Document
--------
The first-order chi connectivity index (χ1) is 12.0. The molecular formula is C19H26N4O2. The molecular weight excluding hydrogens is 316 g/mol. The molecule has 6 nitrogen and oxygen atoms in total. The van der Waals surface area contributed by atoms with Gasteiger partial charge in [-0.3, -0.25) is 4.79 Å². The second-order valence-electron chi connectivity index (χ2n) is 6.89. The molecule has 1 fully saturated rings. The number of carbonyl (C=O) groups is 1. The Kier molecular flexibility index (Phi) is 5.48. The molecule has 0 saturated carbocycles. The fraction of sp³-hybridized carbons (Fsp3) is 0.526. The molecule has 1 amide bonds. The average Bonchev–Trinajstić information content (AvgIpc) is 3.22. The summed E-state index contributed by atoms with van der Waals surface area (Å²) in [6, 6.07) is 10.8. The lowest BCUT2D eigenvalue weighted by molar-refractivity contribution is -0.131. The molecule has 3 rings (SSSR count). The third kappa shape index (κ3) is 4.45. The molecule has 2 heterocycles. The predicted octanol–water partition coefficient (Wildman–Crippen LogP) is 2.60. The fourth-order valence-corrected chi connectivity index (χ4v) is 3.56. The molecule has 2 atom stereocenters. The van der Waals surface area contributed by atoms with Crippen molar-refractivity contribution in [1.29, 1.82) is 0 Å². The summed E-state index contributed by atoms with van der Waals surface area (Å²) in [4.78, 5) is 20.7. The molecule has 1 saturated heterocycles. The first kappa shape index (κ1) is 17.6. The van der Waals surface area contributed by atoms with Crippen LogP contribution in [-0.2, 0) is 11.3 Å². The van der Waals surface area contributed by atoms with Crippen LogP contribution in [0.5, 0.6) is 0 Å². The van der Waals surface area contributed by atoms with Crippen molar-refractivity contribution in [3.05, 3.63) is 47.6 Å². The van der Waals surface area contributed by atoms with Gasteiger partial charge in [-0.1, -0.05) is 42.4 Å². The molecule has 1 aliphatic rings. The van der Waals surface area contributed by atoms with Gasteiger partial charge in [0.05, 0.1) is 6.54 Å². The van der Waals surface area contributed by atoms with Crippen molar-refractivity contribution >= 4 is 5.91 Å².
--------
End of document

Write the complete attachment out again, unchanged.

The first-order chi connectivity index (χ1) is 12.0. The molecular formula is C19H26N4O2. The molecular weight excluding hydrogens is 316 g/mol. The molecule has 6 nitrogen and oxygen atoms in total. The van der Waals surface area contributed by atoms with Gasteiger partial charge in [-0.3, -0.25) is 4.79 Å². The second-order valence-electron chi connectivity index (χ2n) is 6.89. The molecule has 1 fully saturated rings. The number of carbonyl (C=O) groups is 1. The Kier molecular flexibility index (Phi) is 5.48. The molecule has 0 saturated carbocycles. The fraction of sp³-hybridized carbons (Fsp3) is 0.526. The molecule has 1 amide bonds. The average Bonchev–Trinajstić information content (AvgIpc) is 3.22. The summed E-state index contributed by atoms with van der Waals surface area (Å²) in [6, 6.07) is 10.8. The lowest BCUT2D eigenvalue weighted by molar-refractivity contribution is -0.131. The molecule has 3 rings (SSSR count). The third kappa shape index (κ3) is 4.45. The molecule has 2 heterocycles. The predicted octanol–water partition coefficient (Wildman–Crippen LogP) is 2.60. The fourth-order valence-corrected chi connectivity index (χ4v) is 3.56. The molecule has 2 atom stereocenters. The van der Waals surface area contributed by atoms with Crippen molar-refractivity contribution in [1.29, 1.82) is 0 Å². The summed E-state index contributed by atoms with van der Waals surface area (Å²) in [4.78, 5) is 20.7. The molecule has 1 saturated heterocycles. The first kappa shape index (κ1) is 17.6. The van der Waals surface area contributed by atoms with Crippen LogP contribution in [-0.2, 0) is 11.3 Å². The van der Waals surface area contributed by atoms with Crippen LogP contribution in [0.5, 0.6) is 0 Å². The van der Waals surface area contributed by atoms with Crippen molar-refractivity contribution in [3.05, 3.63) is 47.6 Å². The van der Waals surface area contributed by atoms with Gasteiger partial charge in [-0.1, -0.05) is 42.4 Å². The molecule has 1 aliphatic rings. The van der Waals surface area contributed by atoms with Gasteiger partial charge in [0.05, 0.1) is 6.54 Å². The van der Waals surface area contributed by atoms with Crippen molar-refractivity contribution >= 4 is 5.91 Å².